–          the landlord does not have to provide any warning notice in the above situations and may proceed directly to applying for a hearing and an order.

§         A landlord must otherwise have one of the following reasons before serving at least a one calendar month’s notice, after giving a notice and reasonable time to correct, if possible:

–            security deposit remains unpaid over 30 days

–            tenant repeatedly late in paying rent

–            unreasonable number of occupants

–      the tenant/guests disturbed, jeopardized health or safety of others living around them or the landlord or put landlord’s property at significant risk or engaged in a noxious, offensive or illegal act on the property that may cause damage to property, effect the privacy rights or safety of the landlord  or others living nearby

–            tenant/guest have caused extraordinary damage to the property

–            tenant fails to repair after a reasonable time and after being given notice

–            tenant has breached a material provision of the agreement

–            assignment or sublet of rental agreement without landlord’s written consent

–            tenant giving false information about rental property to prospective renters or purchasers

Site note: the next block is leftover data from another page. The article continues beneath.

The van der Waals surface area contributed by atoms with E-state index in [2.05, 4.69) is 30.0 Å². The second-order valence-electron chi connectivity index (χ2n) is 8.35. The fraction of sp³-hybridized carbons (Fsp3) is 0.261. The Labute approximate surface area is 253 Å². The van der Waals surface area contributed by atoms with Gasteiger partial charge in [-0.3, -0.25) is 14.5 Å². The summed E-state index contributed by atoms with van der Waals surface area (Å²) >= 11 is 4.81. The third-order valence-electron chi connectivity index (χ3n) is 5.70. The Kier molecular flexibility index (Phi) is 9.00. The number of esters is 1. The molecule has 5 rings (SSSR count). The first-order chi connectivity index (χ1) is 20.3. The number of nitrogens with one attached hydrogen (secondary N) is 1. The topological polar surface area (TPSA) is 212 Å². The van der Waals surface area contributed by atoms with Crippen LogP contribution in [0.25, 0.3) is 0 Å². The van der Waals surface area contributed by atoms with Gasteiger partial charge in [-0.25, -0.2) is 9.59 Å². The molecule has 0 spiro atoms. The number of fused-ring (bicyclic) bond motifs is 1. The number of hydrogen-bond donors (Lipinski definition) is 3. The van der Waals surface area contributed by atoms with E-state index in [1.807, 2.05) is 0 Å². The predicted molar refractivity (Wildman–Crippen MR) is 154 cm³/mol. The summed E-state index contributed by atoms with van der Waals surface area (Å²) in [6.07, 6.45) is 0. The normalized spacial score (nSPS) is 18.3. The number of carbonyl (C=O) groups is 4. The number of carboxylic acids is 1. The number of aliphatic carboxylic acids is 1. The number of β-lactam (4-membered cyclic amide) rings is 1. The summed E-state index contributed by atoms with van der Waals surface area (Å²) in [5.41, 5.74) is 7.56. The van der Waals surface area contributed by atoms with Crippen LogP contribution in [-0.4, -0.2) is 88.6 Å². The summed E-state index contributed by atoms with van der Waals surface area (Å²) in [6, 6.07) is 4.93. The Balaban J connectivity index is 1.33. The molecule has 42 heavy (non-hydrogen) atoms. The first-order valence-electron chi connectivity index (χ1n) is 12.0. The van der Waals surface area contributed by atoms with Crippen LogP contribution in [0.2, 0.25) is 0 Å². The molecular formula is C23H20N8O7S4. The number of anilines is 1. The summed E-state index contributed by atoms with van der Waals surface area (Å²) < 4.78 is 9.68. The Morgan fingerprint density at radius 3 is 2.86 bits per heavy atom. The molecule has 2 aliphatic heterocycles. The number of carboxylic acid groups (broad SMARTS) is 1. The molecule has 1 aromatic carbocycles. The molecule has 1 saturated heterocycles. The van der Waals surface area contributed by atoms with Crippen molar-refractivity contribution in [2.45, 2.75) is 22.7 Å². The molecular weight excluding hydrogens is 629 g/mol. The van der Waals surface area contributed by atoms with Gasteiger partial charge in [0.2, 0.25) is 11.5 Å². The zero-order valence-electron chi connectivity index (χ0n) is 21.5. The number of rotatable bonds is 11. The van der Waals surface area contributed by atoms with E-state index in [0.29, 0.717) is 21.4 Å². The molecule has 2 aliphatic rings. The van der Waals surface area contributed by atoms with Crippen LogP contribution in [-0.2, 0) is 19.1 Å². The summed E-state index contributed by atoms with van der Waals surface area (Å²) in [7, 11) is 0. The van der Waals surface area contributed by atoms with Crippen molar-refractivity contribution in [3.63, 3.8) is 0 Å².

–            in order to comply with any order of a government agency

–            breach of a necessary term for a public social housing landlord

–            tenant doesn’t comply with an order from the Office of Residential Tenancies

–            any reason the Residential Tenancies Office judges proper

–            owner occupied home and tenant/guest continues to smoke after being asked to stop

§         Notice must be in writing and served by at least the last day of preceeding period.

§         Tenant may dispute notice to landlord within 15 days or otherwise is deemed to have accepted the notice and must vacate as specified.

§         Landlord may end a tenancy of an employee who resides in the unit due to the employment as a caretaker/manager on ending the employment.  Notice is effective after 30 days.  Tenant/employee may dispute within 15 days or is deemed to have accepted.